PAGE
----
Ukrainian Prime Minister Volodymyr Groysman expects to get new loans from the International Monetary Fund as early as December, once parliament passes a budget of stability that refrains from making pre-election populist moves, he said Thursday.
Securing IMF assistance will also unlock loans from the World Bank and the European Union. Groysman also said Ukraine was in negotiations with Washington for a new loan guarantee for sovereign debt, Voice of America (VOA) reported.
Groysman negotiated a new deal with the IMF last month aimed at keeping finances on an even keel during a choppy election period next year. The new loans are contingent on his steering an IMF-compliant budget through parliament.
"This budget is a budget of stability and continuation of reforms," Groysman said in an interview with Reuters. "This is fully consistent with our IMF program."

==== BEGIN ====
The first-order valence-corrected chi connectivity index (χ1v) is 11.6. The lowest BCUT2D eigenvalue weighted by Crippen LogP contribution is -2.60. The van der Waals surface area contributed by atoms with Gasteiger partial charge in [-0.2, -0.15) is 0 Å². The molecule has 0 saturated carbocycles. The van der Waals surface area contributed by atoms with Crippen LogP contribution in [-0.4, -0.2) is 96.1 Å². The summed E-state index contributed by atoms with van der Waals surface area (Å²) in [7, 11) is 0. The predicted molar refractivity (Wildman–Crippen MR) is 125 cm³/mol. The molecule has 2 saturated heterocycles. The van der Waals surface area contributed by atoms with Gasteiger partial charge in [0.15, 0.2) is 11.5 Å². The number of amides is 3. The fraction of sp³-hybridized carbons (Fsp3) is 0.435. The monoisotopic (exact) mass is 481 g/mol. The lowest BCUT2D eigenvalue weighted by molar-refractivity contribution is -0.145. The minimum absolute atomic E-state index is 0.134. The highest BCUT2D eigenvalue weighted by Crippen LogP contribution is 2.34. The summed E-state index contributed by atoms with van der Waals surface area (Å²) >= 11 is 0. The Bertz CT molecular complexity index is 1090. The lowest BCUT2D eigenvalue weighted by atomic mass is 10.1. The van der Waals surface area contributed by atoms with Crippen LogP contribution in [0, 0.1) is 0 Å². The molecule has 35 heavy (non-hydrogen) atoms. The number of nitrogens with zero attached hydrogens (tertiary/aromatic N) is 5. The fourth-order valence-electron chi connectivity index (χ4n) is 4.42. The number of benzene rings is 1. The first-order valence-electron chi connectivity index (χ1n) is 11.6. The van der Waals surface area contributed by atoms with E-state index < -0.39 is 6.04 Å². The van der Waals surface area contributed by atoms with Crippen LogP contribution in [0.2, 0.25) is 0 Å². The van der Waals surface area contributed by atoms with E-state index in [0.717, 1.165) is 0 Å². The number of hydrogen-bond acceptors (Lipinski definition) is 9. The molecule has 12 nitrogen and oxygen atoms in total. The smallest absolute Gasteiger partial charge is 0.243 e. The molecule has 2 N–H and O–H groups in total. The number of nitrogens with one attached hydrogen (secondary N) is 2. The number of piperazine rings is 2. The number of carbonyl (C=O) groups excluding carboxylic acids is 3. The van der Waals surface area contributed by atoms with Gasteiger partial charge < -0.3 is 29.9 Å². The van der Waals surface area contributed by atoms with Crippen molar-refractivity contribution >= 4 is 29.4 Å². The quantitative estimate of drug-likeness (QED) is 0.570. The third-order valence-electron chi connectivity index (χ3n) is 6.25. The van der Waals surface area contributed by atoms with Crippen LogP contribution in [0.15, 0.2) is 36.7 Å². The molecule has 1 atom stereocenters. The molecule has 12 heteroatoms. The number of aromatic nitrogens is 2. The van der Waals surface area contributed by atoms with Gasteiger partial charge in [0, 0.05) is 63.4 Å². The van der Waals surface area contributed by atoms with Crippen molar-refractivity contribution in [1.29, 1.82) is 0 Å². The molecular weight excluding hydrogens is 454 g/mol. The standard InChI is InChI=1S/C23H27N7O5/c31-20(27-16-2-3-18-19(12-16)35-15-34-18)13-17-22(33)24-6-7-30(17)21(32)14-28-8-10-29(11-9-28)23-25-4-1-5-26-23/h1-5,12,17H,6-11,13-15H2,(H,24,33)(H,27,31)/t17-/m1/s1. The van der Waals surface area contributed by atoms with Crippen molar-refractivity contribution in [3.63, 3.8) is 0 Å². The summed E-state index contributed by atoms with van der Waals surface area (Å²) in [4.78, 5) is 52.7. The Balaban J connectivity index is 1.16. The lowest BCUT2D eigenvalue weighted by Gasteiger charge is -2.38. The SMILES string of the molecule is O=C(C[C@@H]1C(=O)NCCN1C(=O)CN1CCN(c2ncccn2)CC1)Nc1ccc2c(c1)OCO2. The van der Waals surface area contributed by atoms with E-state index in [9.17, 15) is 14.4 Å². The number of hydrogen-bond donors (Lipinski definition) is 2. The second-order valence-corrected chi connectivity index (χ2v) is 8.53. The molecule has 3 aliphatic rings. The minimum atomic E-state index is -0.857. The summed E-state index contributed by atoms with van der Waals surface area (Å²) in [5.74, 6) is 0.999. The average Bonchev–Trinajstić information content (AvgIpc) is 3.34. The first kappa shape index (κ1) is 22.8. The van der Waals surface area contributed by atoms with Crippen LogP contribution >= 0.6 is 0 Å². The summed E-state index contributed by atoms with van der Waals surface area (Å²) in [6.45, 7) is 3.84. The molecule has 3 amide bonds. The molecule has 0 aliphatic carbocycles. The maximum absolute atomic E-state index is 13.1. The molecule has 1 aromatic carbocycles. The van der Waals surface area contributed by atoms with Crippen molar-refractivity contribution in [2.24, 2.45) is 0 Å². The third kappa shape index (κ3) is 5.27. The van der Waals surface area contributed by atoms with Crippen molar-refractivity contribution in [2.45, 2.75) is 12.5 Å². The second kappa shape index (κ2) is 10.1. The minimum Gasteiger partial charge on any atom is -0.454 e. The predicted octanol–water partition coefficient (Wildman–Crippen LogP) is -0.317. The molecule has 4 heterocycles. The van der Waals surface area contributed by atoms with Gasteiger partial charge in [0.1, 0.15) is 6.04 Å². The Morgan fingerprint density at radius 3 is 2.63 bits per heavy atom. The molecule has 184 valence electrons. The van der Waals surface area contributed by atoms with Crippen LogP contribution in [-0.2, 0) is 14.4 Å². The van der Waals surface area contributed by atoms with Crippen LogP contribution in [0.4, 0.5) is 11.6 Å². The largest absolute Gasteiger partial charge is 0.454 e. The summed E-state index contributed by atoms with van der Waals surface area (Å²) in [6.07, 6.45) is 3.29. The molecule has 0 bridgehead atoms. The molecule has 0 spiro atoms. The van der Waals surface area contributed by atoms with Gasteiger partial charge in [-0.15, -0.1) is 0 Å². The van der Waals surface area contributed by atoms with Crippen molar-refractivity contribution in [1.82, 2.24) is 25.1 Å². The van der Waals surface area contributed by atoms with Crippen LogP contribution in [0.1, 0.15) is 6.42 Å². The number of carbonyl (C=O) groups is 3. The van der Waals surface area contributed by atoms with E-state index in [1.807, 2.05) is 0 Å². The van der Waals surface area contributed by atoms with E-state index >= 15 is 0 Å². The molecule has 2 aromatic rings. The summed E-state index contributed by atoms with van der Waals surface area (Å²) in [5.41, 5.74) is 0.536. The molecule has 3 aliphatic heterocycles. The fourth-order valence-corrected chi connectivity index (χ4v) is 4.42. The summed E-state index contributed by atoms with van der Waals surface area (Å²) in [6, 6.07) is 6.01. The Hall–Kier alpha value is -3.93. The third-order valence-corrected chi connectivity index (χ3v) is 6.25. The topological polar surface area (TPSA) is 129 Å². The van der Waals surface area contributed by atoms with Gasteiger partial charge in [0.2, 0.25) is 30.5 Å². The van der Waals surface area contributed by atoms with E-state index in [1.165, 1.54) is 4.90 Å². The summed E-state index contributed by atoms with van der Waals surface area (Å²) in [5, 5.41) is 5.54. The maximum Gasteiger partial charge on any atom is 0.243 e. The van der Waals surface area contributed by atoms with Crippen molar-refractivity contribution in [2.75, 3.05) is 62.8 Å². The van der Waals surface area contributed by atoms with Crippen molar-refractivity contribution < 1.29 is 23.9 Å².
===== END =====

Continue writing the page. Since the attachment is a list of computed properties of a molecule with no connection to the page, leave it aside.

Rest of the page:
"Yes. We are counting on a tranche in December," he added, when asked about when IMF loans were expected, though he did not elaborate on the possible size of the loan.
Ukraine's government approved a draft budget in September but it will typically undergo a slew of amendments before parliament finally approves it.
Groysman said a proposal to change how companies are taxed – on withdrawn capital, rather than profits – had been dropped from the budget because of the IMF's concerns.
He also said he would not bow to opposition parties' demands to reverse a recent increase in household gas tariffs, a step that his government reluctantly took to qualify for more IMF assistance.